As automobiles continue to take a toll on the environment, American car manufacturer Czinger Vehicles is going green.
The company has taken the wraps off a new hypercar, which, unlike others, has been built using 3D-printed parts and is powered by a hybrid engine that runs on electricity and methanol.
Here's all you need to know about it.
Czinger 21C: Built from 3D-printed parts
Unveiled in London, Czinger 21C looks a like a typical hypercar with an aerodynamic body and a fighter jet-like 1+1 central seating system.
It looks fascinating from all angles, but what makes it even more incredible is the fact that the whole thing has largely been manufactured from 3D-printed parts.
This means each part needed for the car is computer-modeled, with little-to-no material wastage.
How the parts are created?
As Autocarexplains, the company uses computers to calculate the necessary parameters - strength, weight, cost - of every required component and then builds it from a composite or metal alloy, according to the requirements. The work ensures only what's needed is created.
Plus, there is a hybrid drivetrain under the hood
Beyond 3D printing, 21C uses a hybrid drivetrain with a 2.88-liter twin-turbo V8 engine, supplemented by a pair of torque-vectoring electric motors (fed by 2kWh fast-charging lithium-titanate battery) upfront.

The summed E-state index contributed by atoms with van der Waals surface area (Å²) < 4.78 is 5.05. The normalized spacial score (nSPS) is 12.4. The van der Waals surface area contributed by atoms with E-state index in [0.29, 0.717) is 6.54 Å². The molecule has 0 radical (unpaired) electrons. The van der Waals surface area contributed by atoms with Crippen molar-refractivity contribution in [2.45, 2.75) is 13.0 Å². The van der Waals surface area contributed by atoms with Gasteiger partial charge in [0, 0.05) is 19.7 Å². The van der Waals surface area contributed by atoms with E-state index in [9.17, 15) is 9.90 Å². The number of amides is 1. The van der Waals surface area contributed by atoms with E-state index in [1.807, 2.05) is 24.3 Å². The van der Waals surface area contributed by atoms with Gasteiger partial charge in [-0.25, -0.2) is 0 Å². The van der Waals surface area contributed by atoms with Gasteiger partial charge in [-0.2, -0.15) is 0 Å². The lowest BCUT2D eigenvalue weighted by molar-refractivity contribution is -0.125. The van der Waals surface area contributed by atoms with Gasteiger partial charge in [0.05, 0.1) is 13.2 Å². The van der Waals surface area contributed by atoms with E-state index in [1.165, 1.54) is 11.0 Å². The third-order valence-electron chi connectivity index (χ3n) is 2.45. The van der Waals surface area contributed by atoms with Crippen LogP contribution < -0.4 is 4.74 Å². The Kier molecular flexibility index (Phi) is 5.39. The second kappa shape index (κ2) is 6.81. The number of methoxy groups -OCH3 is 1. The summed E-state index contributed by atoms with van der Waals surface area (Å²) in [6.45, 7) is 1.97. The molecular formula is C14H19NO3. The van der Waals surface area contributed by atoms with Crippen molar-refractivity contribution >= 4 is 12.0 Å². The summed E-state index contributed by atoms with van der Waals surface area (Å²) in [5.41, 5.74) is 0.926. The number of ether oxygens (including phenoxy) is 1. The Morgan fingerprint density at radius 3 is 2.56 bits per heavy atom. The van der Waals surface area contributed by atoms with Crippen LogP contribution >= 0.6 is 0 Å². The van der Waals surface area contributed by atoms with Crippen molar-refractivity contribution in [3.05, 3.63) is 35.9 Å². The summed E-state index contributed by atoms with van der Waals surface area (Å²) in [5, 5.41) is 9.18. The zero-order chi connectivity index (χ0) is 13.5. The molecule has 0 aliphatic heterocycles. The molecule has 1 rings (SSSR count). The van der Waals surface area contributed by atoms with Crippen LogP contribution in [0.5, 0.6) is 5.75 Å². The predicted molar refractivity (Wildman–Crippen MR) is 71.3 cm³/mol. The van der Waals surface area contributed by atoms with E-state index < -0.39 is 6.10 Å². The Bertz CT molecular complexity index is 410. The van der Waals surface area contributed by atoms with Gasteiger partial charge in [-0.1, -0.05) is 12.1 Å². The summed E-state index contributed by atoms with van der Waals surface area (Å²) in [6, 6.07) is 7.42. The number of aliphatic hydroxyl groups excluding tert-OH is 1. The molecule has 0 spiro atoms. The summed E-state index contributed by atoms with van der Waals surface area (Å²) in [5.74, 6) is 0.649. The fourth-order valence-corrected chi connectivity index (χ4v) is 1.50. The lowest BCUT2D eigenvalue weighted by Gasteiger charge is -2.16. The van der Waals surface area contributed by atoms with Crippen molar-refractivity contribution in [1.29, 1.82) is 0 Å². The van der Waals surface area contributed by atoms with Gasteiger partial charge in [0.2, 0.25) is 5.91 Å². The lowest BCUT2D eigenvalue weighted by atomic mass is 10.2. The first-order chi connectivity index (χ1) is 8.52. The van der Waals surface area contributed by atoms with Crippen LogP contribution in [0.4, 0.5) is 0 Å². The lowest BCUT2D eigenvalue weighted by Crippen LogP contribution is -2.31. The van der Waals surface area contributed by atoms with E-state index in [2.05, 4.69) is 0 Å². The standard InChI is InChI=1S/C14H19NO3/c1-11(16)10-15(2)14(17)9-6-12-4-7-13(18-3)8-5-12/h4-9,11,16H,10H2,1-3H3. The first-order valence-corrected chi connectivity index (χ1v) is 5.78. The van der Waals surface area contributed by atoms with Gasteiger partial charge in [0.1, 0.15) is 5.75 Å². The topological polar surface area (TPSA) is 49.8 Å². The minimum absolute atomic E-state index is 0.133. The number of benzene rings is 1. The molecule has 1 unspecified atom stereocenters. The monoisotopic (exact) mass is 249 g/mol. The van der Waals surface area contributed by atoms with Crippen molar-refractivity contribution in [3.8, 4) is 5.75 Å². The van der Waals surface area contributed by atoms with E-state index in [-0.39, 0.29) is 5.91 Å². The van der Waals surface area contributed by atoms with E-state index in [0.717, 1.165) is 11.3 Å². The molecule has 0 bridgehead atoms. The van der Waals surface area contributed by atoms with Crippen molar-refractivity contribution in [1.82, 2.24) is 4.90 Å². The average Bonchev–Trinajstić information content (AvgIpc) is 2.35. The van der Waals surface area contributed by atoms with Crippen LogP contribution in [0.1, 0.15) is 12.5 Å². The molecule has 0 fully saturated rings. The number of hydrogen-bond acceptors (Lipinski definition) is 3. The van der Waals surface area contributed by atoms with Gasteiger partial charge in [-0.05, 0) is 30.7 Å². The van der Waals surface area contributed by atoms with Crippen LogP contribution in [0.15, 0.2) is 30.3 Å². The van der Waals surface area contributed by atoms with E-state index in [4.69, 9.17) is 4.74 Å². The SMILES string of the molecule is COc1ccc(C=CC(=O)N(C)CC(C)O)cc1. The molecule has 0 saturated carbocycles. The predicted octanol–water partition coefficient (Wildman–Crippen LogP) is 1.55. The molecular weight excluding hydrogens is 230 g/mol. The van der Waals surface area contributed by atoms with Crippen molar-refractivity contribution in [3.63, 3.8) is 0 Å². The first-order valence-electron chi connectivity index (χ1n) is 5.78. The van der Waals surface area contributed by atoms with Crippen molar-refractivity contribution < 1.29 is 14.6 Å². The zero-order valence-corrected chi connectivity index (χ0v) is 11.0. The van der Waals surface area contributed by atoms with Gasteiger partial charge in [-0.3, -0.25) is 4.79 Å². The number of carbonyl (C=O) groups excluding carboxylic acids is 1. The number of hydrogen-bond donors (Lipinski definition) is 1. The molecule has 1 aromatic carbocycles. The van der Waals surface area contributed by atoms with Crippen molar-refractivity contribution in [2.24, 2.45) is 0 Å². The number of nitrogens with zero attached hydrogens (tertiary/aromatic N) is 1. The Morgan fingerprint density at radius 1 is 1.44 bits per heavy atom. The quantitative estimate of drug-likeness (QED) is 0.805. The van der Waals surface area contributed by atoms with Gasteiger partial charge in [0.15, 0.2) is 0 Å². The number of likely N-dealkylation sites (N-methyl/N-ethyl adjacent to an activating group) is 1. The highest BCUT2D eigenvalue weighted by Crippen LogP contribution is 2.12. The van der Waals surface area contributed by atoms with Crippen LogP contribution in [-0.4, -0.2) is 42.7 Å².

The engine is slightly small and likely to be more efficient than that of other hypercars. However, the power remains unaffected, as the entire set up churns out a significant output of 1,250 horsepower.
How fast it can go?
According to Czinger, the 21C is just as fast as other hypercars in the market and can get to its top speed of 248 mph, which is nearly 400km/hr, in just 29 seconds.
Fueling with carbon neutral methanol
Another environment-friendly aspect of 21C is its fueling mechanism.
Czinger says that the vehicle can be fuelled with sustainably produced methanol, which is extracted from biomass and ultimately allows for carbon-neutral emissions.
"We need to get away from thinking electric cars answer every need," Kevin Czinger, the head of the automaker, told Motoring Research while detailing the idea behind methanol-based fueling.
Only 80 of these cars are going to be made
While the idea sounds promising, methanol-based fuelling isn't as accessible as electric charging or traditional gas fuelling.
Not many places sell methanol directly, which is probably why the company is going with a target of making just 80 of these cars.
Its base price starts at $1.9 million but the final price, combined with taxes/duties, is expected to go around $2.6 million (Rs. 18cr).